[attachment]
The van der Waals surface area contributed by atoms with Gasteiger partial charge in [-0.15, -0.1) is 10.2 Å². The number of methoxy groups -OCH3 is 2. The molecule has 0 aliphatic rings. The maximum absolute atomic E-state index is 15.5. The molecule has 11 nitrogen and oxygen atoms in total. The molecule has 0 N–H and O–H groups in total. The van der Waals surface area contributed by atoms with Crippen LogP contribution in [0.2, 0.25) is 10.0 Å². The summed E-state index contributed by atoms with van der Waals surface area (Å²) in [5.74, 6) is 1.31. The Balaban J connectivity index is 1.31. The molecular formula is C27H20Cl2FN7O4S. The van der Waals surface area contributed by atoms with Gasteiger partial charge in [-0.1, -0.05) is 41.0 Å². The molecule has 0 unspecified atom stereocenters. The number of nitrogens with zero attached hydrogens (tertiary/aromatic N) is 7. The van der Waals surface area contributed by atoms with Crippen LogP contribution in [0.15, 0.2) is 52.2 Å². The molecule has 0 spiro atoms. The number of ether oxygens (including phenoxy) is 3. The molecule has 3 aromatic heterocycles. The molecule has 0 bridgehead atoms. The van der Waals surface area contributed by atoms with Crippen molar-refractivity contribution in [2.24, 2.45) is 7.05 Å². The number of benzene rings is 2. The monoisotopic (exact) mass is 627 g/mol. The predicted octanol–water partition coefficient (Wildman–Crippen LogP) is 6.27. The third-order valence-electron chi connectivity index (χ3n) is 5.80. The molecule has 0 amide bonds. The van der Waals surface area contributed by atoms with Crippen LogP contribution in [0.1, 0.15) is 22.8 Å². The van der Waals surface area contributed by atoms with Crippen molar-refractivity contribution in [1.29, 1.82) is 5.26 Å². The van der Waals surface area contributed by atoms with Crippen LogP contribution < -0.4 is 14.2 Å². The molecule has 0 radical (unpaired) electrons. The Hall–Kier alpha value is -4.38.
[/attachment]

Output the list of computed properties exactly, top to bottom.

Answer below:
The van der Waals surface area contributed by atoms with Gasteiger partial charge in [-0.15, -0.1) is 10.2 Å². The number of methoxy groups -OCH3 is 2. The molecule has 0 aliphatic rings. The maximum absolute atomic E-state index is 15.5. The molecule has 11 nitrogen and oxygen atoms in total. The molecule has 0 N–H and O–H groups in total. The van der Waals surface area contributed by atoms with Crippen LogP contribution in [0.2, 0.25) is 10.0 Å². The summed E-state index contributed by atoms with van der Waals surface area (Å²) in [5.74, 6) is 1.31. The Balaban J connectivity index is 1.31. The molecular formula is C27H20Cl2FN7O4S. The van der Waals surface area contributed by atoms with Gasteiger partial charge in [-0.1, -0.05) is 41.0 Å². The molecule has 0 unspecified atom stereocenters. The number of nitrogens with zero attached hydrogens (tertiary/aromatic N) is 7. The van der Waals surface area contributed by atoms with Crippen LogP contribution in [0.15, 0.2) is 52.2 Å². The molecule has 0 spiro atoms. The number of ether oxygens (including phenoxy) is 3. The molecule has 3 aromatic heterocycles. The molecule has 0 bridgehead atoms. The van der Waals surface area contributed by atoms with Crippen molar-refractivity contribution in [2.24, 2.45) is 7.05 Å². The number of benzene rings is 2. The monoisotopic (exact) mass is 627 g/mol. The predicted octanol–water partition coefficient (Wildman–Crippen LogP) is 6.27. The third-order valence-electron chi connectivity index (χ3n) is 5.80. The molecule has 0 amide bonds. The van der Waals surface area contributed by atoms with Crippen LogP contribution in [0.1, 0.15) is 22.8 Å². The van der Waals surface area contributed by atoms with Crippen molar-refractivity contribution in [1.29, 1.82) is 5.26 Å². The van der Waals surface area contributed by atoms with Crippen LogP contribution < -0.4 is 14.2 Å². The molecule has 0 radical (unpaired) electrons. The Hall–Kier alpha value is -4.38.